Social Security is well-known as a supplemental retirement income program for Americans, but it also provides benefits to disabled workers, spouses and dependents. The numbers behind the Social Security program can be staggering, but they're also fascinating.
Whether you're planning for your Social Security benefits, already drawing payments or simply interested in the facts and figures surrounding the program, here's a look at some of the numbers behind the massive government program.
As the program is currently structured, 2034 won't be a happy year for Social Security recipients. In that year, it is estimated that the Social Security Trust Fund will be depleted. While that sounds ominous -- and it certainly isn't a good thing -- it doesn't mean that Social Security is going away. But it does mean that unless changes are made, benefits will have to be reduced. Since Social Security is such a political hot button, it's likely that some modifications will occur before then. However, when planning out your lifetime benefits, it's prudent to factor in the chance that your benefits won't be quite what you're expecting.
Unless Congress takes steps to shore up Social Security funding, 22% is the amount that benefits may be cut in 2034. For the many retirees who rely on Social Security to make up the bulk of their retirement funding, a 22% cut in benefits could be devastating. However, with the expected depletion of the Social Security Trust Fund, payouts will have to rely on payroll tax contributions from existing workers. With the number of retirees increasing relative to the number of workers, this 22% cut will be necessary without adjustments to the Social Security program.
Social Security is primarily known as a retirement income program, but it also pays important benefits to disabled workers. As of June 2021, the average disabled worker received a $1,280 monthly benefit from Social Security. This amounted to $10.3 billion in total payments to 8.1 million beneficiaries, with another $600 million going to 1.4 million dependents.
According to the Social Security Administration, the average retirement benefit paid to qualifying recipients in June 2021 was $1,555. This average amount was spread out among 46.7 million recipients, for a total payout of $72.7 billion. Along with that, 2.9 million dependents received an additional $2.34 billion in total benefits.
The size of your Social Security retirement benefit is based on a number of factors, including when you claim your benefits. Although you can begin receiving benefits as early as age 62, full retirement age for most Americans is age 67. But if you wait to start your benefits even longer, until age 70, the amount of your payout will rise by 8% per year from age 67 to 70. For top earners who maxed out their income while working, the highest available Social Security retirement benefit in 2022 is $4,194.
Every year, Social Security payouts are subject to an inflation adjustment known as the "cost-of-living adjustment," or COLA. As inflation has been generally tame over the past few decades, Social Security beneficiaries have only received COLAs of a few percentage points, or even less. With inflation spiking in 2021, however, 2022 recipients will see a 5.9% bump in their Social Security payouts. This is the highest COLA in 40 years.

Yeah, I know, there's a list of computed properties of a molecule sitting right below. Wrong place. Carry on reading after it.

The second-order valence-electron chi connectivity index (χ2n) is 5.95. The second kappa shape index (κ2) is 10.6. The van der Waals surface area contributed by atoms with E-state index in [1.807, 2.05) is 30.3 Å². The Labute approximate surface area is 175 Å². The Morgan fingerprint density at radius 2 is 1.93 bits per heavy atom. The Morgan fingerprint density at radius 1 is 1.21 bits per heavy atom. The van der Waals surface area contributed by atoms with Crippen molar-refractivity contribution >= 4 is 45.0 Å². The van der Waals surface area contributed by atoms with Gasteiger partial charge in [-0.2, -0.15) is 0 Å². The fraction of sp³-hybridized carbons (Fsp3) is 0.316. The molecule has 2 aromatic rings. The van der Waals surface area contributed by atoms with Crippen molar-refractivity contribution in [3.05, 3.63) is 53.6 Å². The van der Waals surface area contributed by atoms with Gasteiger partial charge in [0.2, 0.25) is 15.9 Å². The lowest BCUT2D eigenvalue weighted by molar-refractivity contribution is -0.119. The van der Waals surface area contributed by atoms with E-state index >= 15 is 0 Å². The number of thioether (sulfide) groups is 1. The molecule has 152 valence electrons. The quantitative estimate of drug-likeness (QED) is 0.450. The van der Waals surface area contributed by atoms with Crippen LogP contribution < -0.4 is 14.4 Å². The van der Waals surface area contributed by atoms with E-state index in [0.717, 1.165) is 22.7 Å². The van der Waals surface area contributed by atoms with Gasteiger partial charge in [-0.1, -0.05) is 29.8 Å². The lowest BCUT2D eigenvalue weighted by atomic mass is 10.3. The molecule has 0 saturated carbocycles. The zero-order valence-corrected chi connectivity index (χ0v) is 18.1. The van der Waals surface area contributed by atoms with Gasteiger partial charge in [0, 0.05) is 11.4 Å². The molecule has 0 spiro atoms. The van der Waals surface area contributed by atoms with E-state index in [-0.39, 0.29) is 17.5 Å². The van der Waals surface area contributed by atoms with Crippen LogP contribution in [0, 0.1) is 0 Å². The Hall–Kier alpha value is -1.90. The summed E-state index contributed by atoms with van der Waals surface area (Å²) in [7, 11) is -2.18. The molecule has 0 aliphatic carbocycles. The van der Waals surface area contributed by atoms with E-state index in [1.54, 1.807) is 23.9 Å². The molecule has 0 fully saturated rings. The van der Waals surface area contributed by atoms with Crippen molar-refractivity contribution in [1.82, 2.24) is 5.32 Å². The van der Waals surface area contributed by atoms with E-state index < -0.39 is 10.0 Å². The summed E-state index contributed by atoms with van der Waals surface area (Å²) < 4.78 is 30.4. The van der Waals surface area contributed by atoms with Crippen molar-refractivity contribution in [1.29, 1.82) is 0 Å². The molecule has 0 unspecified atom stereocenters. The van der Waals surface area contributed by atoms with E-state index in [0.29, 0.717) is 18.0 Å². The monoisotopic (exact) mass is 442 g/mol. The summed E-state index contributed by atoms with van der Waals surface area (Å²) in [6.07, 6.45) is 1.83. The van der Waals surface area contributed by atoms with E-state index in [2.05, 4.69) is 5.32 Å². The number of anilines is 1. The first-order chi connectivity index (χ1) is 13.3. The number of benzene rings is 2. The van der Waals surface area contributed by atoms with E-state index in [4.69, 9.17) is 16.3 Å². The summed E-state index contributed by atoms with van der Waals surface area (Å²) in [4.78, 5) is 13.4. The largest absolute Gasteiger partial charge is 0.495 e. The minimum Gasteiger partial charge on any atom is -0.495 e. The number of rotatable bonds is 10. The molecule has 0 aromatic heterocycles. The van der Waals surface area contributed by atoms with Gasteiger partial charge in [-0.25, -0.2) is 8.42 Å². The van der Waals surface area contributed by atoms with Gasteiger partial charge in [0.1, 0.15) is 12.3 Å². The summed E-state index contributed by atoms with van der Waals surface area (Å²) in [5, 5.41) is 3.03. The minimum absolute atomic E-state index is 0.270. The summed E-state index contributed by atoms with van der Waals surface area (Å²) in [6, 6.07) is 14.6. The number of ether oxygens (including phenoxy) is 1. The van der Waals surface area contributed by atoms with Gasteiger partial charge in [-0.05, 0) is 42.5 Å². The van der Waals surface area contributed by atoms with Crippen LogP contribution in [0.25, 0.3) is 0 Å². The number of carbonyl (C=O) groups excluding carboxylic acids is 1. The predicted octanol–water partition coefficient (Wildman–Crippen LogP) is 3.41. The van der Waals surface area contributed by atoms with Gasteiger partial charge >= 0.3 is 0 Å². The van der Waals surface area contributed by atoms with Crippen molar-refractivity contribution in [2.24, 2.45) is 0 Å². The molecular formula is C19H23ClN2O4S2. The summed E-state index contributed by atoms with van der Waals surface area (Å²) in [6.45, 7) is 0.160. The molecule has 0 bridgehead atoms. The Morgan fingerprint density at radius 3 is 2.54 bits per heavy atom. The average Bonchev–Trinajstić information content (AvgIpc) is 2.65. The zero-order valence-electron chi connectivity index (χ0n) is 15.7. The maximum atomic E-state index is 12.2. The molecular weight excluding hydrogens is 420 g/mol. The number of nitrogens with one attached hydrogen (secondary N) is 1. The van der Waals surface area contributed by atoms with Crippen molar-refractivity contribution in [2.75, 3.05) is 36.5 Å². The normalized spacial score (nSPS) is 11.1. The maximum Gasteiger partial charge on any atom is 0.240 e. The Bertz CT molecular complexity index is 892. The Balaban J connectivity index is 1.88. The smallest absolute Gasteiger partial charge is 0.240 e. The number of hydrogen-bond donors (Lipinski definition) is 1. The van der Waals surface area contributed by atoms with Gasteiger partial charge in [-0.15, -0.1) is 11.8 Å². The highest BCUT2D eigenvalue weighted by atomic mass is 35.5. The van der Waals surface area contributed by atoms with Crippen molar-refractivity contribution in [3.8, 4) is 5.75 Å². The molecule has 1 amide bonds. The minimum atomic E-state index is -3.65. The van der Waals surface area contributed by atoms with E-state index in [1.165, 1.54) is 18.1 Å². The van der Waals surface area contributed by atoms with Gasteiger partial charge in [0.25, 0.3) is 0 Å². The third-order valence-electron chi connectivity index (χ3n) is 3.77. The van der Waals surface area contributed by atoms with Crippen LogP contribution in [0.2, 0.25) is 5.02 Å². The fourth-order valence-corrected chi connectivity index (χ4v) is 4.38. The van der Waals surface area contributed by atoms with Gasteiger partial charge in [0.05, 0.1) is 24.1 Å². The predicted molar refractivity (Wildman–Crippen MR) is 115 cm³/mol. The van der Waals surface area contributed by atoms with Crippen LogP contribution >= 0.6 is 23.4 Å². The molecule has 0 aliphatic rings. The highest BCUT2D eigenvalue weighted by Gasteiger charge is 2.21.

The bulk of Social Security funding comes from payroll tax on existing workers. However, high earners don't have to pay tax on all of their earnings. Every year, the Social Security Administration releases its "wage base" figure, which is the amount of income that is taxable for Social Security purposes. For 2022, this amount is $147,000. Just like the COLA for Social Security payouts, the wage base figure is subject to annual revision based on the inflation rate. For 2022, the wage base bumped up significantly from 2021's $142,800.
In most states, Social Security isn't considered taxable income. However, 12 states do levy income tax on Social Security benefits. Here are the 12 states that levy some type of tax on Social Security:
Note that most states don't tax all Social Security income. For example, Kansas levies a 3.1% to 5.7% tax on all income, but it exempts Social Security income for residents with an AGI of up to $75,000. Most other states have similar types of exemptions.
According to the Social Security Administration, in 2021, an average of 65 million Americans received a monthly benefit. With a current population of about 332 million, this means that nearly 20% of all Americans are receiving monthly benefits from the Social Security program. This number is only anticipated to grow as Americans live longer, part of the reason that the Social Security program could face difficulties as soon as 2034.
While the sheer number of Americans receiving Social Security benefits is impressive, the amount of money being paid to these beneficiaries is hard to fathom. Social Security Administration figures show that over $1 trillion in benefits was paid in 2021 alone. This is another number set to increase as the number of retirees grows. According to the SSA, in 1940, a 65-year-old had a life expectancy of just 14 years; in 2021, that figure was 20 years. As longer lives equate to higher total payouts, Social Security will have to rectify its funding problem if it wants to avoid future cuts in benefits.
More From GOBankingRates